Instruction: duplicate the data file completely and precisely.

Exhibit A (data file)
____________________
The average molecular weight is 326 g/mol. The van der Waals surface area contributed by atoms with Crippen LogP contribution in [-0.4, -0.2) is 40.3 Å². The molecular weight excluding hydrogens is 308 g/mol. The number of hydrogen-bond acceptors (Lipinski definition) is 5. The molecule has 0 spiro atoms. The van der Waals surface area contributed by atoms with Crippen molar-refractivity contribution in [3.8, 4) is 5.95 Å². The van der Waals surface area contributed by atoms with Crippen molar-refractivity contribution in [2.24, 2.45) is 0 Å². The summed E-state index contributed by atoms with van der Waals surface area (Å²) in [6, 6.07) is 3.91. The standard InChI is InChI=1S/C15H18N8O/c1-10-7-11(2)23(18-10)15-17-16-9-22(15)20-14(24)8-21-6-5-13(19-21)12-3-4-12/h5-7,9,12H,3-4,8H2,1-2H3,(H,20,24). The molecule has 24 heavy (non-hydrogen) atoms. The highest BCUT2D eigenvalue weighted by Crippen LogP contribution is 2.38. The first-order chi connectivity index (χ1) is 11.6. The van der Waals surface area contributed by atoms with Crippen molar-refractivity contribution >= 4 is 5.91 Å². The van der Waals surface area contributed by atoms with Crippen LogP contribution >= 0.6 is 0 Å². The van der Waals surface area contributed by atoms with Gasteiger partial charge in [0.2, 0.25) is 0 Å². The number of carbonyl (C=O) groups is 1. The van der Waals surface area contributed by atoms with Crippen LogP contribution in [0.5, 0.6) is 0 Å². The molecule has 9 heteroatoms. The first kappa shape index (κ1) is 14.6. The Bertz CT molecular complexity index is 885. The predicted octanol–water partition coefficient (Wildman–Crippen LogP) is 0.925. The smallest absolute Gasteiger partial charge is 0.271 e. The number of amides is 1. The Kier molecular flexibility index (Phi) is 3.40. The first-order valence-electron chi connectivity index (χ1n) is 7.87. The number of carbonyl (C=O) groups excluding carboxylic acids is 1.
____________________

The average molecular weight is 326 g/mol. The van der Waals surface area contributed by atoms with Crippen LogP contribution in [-0.4, -0.2) is 40.3 Å². The molecular weight excluding hydrogens is 308 g/mol. The number of hydrogen-bond acceptors (Lipinski definition) is 5. The molecule has 0 spiro atoms. The van der Waals surface area contributed by atoms with Crippen molar-refractivity contribution in [3.8, 4) is 5.95 Å². The van der Waals surface area contributed by atoms with Crippen molar-refractivity contribution in [2.24, 2.45) is 0 Å². The summed E-state index contributed by atoms with van der Waals surface area (Å²) in [6, 6.07) is 3.91. The standard InChI is InChI=1S/C15H18N8O/c1-10-7-11(2)23(18-10)15-17-16-9-22(15)20-14(24)8-21-6-5-13(19-21)12-3-4-12/h5-7,9,12H,3-4,8H2,1-2H3,(H,20,24). The molecule has 24 heavy (non-hydrogen) atoms. The highest BCUT2D eigenvalue weighted by Crippen LogP contribution is 2.38. The first-order chi connectivity index (χ1) is 11.6. The van der Waals surface area contributed by atoms with Crippen molar-refractivity contribution >= 4 is 5.91 Å². The van der Waals surface area contributed by atoms with Crippen LogP contribution >= 0.6 is 0 Å². The van der Waals surface area contributed by atoms with Gasteiger partial charge in [0.2, 0.25) is 0 Å². The number of carbonyl (C=O) groups is 1. The van der Waals surface area contributed by atoms with Crippen LogP contribution in [0.5, 0.6) is 0 Å². The molecule has 9 heteroatoms. The first kappa shape index (κ1) is 14.6. The Bertz CT molecular complexity index is 885. The predicted octanol–water partition coefficient (Wildman–Crippen LogP) is 0.925. The smallest absolute Gasteiger partial charge is 0.271 e. The number of amides is 1. The Kier molecular flexibility index (Phi) is 3.40. The first-order valence-electron chi connectivity index (χ1n) is 7.87. The number of carbonyl (C=O) groups excluding carboxylic acids is 1.